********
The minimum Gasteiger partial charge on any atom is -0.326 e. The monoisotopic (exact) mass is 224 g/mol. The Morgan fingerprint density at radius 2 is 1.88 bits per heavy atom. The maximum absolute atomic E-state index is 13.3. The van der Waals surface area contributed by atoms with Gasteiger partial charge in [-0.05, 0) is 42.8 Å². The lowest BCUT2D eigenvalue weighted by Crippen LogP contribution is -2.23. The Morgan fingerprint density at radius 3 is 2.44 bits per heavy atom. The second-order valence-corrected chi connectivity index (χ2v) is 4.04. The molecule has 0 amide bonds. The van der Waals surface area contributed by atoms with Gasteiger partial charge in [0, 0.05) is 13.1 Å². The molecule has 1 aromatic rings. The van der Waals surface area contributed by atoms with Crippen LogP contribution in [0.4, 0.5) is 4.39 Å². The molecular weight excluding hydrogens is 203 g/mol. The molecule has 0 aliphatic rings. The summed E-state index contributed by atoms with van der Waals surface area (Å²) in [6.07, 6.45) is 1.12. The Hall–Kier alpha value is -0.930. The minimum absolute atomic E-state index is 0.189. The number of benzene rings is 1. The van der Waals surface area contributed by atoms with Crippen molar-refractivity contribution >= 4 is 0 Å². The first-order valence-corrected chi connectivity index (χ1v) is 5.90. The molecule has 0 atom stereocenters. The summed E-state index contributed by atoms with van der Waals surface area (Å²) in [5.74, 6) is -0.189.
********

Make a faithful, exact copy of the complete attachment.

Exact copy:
The minimum Gasteiger partial charge on any atom is -0.326 e. The monoisotopic (exact) mass is 224 g/mol. The Morgan fingerprint density at radius 2 is 1.88 bits per heavy atom. The maximum absolute atomic E-state index is 13.3. The van der Waals surface area contributed by atoms with Gasteiger partial charge in [-0.05, 0) is 42.8 Å². The lowest BCUT2D eigenvalue weighted by Crippen LogP contribution is -2.23. The Morgan fingerprint density at radius 3 is 2.44 bits per heavy atom. The second-order valence-corrected chi connectivity index (χ2v) is 4.04. The molecule has 0 amide bonds. The van der Waals surface area contributed by atoms with Gasteiger partial charge in [0, 0.05) is 13.1 Å². The molecule has 1 aromatic rings. The van der Waals surface area contributed by atoms with Crippen LogP contribution in [0.4, 0.5) is 4.39 Å². The molecular weight excluding hydrogens is 203 g/mol. The molecule has 0 aliphatic rings. The summed E-state index contributed by atoms with van der Waals surface area (Å²) in [6.07, 6.45) is 1.12. The Hall–Kier alpha value is -0.930. The minimum absolute atomic E-state index is 0.189. The number of benzene rings is 1. The van der Waals surface area contributed by atoms with Crippen molar-refractivity contribution >= 4 is 0 Å². The first-order valence-corrected chi connectivity index (χ1v) is 5.90. The molecule has 0 atom stereocenters. The summed E-state index contributed by atoms with van der Waals surface area (Å²) in [5.74, 6) is -0.189.